It quickly became apparent that the two ladies were somewhat disgruntled from yesterday’s experience, but exactly why was not so apparent. My objective was to do what they had asked, for me to look the car over and give them an idea of what it might be worth. So I proceeded to look over the car. What I saw was a vehicle that was probably restored 25-30 years ago and had little or no maintenance done to it since. The tires were worn out, dry rotted and dangerous. The car was restored to exactly as Henry had made it. There were no upgrades such as electric fuses, lights, brake improvements—all important safety concerns. The body was in very good shape with no dents and a paint job that was skillfully put on…..a long, long time ago. Now there was fading, chipping and much paint crazing (associated with older lacquers). The car had a general coat of dirt, dust and road grime associated with an old car. Though it had newer chrome bumpers (the originals were nickle plated and by now would have been very rusty and dull) the rest of the bright work was dull and rusted. In fact the radiator shell was so dull that I honestly couldn’t tell whether it was just faded nickle plate or just faded silver spray paint. As I opened the driver side door it promptly dropped a good inch indicating that the hinges were extremely well worn and in need of replacing.
To sum up, what I was presented with was a condition #4 car defined by the Old Cars Weekly price guide as: “a probably drivable vehicle needing minor work to be functional, also a deteriorated restoration or a poor amateur restoration. All components need restoration. Though it is useable as is, it needs a lot of help.” The fact that it did not run was offset by the good body that was in need of restoration and paint. The suggested value was $6,740. What this means is that a buyer, restorer, would likely have to invest $7-10K to bring it up to acceptable modern safety and display standards.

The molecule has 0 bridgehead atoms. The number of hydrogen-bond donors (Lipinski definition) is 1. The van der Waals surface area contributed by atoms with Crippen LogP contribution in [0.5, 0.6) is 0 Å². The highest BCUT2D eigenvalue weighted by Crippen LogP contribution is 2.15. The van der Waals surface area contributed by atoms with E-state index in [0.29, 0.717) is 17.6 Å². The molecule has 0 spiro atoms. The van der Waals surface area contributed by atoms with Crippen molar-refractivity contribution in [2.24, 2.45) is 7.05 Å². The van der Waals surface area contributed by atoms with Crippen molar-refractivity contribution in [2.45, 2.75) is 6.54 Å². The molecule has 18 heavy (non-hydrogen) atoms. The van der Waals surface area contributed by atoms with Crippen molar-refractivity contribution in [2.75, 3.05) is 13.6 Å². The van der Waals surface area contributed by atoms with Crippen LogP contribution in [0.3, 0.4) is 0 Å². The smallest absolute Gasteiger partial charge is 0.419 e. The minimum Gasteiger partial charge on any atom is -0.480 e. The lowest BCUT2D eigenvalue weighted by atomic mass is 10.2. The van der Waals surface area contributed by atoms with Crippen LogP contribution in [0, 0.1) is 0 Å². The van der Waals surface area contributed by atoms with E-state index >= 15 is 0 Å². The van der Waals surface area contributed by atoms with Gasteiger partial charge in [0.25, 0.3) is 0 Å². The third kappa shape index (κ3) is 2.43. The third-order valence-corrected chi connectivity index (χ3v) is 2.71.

I told them my assessment which produced an obvious look of dismay on their faces. One lady responded, “I’ll let it rot for that. My father paid $15,000 for it; the lawyer has it insured for $25,000, and it is an antique. He should know what it is worth. It has to be worth at least $18,000 now and as soon as I get it running it will be worth $23,000.” I pointed out to no avail that most antique cars have lost value over the past 10-15 years and that value-wise, it was extremely important to maintain the car in good condition.
I suggested that they pick out an independent appraiser from, say Hemming’s Magazine, and get a more objective and formal evaluation. The response was more disgruntlement about the lawyers ripping them off, etc., etc., etc… About the American Pickers connection: one of the sisters had apparently called the show and was told that Mike Wolf (one of the Pickers) was no longer interested in old cars but would pass on the information to others. It turned out that the two people who viewed the car yesterday had offered a similar amount or less and the sisters were very insulted.
Sensing their anger and disgruntlement with the situation I thanked them for their time and offered that if they wanted to sell it I would be glad to put it in our Club newsletter. I further reiterated that they place a realistic price based upon an independent Old Car assessment.
It is too often that I find this story repeating itself these days. I suspect that some of the reasons include the much televised and publicized famous car auctions and the ridiculous TV shows wherein much over valued cars quickly change hands between a small group of millionaires and car fanciers. On these shows sometimes drivers in Nevada are stopped on the streets and their cars bought out from under them. Now this is certainly not the real world that I live in. One can only hope that cooler heads prevail as the sisters settle the estate. I can’t help but wonder though how many Model “T”s and Model “A”s are now sitting in barns and garages rotting because we common people can’t seem to pay those high prices for them!